Two important developments in her life moved Arluk from her role as an artist towards taking on a leadership position in the Indigenous arts community: an invitation to join the National Arts Centre’s Indigenous Advisory Committee; and the birth of her son, Carver. After these events, she began to think more deeply about both her own legacy and that of the collective community, and began investigating how she could connect her pursuit of Indigenous cultural resurgence to an artistic leadership role. “You start thinking about what your trajectory is and what do you really want to do with your life,” she says.
Arluk continues this thoughtful legacy in her role as Director of Indigenous Arts at the Banff Centre for Arts and Creativity, a five-minute drive from the town’s center along picturesque Tunnel Mountain Drive. The Centre is a haven for creatives to both collectively and individually produce meaningful works with the aid of resources, education, curation, and program facilitation provided by the staff. While the town offers a range of arts and culture experiences, Arluk believes the Centre is the best place to experience a fully immersive artistic experience informed by First Nations culture. “I think Banff Centre is the best-kept secret of Banff” Arluk says. She also suggests visiting the Whyte Museum of the Canadian Rockies and the Carter-Ryan Gallery for a more traditional gallery experience while visiting the town.
Banff Centre offers a variety of programming in dance, theatre, visual arts, and music, as well as an interdisciplinary artist-in-residency program—something Arluk participated in early in her career. Visitors can see the production of creative works-in-progress through open studio showcases presented by artists-in-residence. “You get to see things in process, which I think is a bit more dynamic,” says Arluk. “I’m a bit more interested in the process than the finished product and I think that is also, to me, a best-kept secret.” The Centre holds numerous events, performances, films, and talks that are open to the public and presents outdoor concerts in the warmer months, offering guests the opportunity to immerse themselves in live performances while surrounded by the natural splendor of Banff.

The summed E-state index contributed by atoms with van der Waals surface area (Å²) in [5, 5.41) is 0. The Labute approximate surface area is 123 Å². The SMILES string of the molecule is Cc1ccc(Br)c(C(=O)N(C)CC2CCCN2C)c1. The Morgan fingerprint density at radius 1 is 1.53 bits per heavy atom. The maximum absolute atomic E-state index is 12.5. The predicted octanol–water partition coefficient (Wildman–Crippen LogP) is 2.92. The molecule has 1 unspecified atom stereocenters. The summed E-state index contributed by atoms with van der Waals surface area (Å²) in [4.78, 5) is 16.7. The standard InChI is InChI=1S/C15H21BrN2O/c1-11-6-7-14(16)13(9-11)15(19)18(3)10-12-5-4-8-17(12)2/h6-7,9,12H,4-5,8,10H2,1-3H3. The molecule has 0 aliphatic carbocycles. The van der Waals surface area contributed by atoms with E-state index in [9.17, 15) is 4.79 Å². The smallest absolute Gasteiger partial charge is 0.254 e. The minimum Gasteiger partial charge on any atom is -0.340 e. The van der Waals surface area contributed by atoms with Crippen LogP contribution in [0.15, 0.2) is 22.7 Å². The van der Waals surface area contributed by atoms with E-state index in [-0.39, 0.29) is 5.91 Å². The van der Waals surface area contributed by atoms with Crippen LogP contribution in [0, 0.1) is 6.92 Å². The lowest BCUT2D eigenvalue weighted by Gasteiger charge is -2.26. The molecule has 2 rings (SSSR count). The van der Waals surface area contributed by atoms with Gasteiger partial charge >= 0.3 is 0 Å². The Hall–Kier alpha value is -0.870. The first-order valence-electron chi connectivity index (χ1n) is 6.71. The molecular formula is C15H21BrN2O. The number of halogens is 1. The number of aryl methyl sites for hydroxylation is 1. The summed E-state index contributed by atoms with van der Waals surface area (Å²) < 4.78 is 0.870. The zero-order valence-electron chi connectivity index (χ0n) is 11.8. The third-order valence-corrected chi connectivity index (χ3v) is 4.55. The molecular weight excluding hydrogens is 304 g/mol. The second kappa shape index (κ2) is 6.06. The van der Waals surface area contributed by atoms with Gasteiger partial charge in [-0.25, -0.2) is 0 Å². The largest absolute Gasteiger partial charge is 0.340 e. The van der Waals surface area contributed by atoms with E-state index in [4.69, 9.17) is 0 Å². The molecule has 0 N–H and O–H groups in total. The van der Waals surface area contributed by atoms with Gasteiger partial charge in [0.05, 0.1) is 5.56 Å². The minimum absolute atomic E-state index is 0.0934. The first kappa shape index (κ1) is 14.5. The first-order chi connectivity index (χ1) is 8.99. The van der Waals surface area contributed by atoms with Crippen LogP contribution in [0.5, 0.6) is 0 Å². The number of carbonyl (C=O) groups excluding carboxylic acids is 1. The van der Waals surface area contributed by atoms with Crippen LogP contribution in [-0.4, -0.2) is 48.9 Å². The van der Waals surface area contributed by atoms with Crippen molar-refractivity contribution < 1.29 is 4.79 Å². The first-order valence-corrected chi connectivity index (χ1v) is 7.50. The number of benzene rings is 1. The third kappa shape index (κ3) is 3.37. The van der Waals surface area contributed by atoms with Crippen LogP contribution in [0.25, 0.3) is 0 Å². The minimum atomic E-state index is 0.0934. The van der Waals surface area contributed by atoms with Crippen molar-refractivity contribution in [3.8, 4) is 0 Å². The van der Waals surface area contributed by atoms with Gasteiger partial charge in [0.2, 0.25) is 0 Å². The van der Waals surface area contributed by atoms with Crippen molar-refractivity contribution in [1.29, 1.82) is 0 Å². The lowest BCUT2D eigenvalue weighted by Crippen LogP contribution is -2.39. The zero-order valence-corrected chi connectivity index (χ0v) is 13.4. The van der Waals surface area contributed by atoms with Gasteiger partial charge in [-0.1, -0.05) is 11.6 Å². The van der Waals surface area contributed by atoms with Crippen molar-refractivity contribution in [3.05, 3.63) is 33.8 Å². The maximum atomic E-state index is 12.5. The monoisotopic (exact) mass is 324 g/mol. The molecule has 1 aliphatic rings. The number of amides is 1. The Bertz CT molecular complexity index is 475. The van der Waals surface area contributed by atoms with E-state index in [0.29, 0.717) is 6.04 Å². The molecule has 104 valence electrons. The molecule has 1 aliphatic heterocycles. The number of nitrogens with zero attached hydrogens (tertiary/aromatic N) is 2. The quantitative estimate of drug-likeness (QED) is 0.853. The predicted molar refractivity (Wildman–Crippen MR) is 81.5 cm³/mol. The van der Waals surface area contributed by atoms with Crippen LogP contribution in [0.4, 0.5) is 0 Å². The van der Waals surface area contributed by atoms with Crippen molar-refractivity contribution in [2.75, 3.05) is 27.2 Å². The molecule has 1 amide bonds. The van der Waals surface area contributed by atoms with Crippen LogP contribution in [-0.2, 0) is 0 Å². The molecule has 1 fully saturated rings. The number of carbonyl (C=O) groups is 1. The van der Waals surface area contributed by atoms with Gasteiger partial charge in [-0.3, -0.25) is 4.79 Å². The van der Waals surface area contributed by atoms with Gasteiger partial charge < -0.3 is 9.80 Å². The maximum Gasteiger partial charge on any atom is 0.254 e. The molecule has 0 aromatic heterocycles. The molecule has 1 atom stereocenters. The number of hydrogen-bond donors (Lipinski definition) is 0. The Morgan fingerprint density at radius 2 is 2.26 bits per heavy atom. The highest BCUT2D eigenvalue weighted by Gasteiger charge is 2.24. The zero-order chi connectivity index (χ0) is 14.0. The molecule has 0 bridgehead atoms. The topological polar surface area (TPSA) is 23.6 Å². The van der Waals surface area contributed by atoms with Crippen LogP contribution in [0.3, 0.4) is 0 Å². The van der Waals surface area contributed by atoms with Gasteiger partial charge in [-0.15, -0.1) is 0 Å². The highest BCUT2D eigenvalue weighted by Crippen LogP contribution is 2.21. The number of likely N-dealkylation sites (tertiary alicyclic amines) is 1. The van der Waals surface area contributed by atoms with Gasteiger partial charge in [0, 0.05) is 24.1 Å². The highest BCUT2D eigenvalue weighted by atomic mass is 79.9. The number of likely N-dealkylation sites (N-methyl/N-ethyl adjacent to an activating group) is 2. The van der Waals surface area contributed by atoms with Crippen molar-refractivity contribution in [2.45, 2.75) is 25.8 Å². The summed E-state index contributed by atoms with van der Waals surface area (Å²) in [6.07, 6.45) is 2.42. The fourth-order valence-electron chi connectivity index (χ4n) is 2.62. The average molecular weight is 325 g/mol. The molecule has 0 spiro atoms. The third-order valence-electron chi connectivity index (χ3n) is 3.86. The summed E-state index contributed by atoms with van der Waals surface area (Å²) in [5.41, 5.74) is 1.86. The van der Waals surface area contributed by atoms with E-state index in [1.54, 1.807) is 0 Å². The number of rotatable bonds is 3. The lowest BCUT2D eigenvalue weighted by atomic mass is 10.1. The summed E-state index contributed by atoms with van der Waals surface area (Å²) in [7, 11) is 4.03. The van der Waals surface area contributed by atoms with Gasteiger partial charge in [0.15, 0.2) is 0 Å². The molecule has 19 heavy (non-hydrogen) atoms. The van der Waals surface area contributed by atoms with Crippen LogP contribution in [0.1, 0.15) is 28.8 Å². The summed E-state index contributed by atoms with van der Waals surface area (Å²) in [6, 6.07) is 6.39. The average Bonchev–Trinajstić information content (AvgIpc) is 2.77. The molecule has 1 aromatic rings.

Arluk’s assertion is shared by her colleague Daryl Kootenay, a faculty member at the Banff Centre and a traditional First Nations artist, speaker, and youth leader. Kootenay’s mother is of the Stoney Nakoda Nation of Treaty 7, a First Nations band based about 45 minutes from Banff. “They call us the original keepers and protectors of the mountains,” explains Kootenay. His artistic practice includes traditional Northern Men’s Indigenous dance, bead work, porcupine-quillwork and drum-making. Like Arluk, Kootenay’s creative works, expression, and leadership is founded on the resurgence and celebration of Indigenous arts, and he believes programming like that at the Banff Centre is crucial to the development of the community.
Through Arluk’s personal works and her curatorial and program development at Banff Centre, she hopes to preserve tradition while creating new culture within her community. “I felt like if we are creating this voice, we should all create this voice together,” she said. “And we should all do it with the mind that we want to grow our community, creating space for Indigenous voices in these major places—and exquisitely!”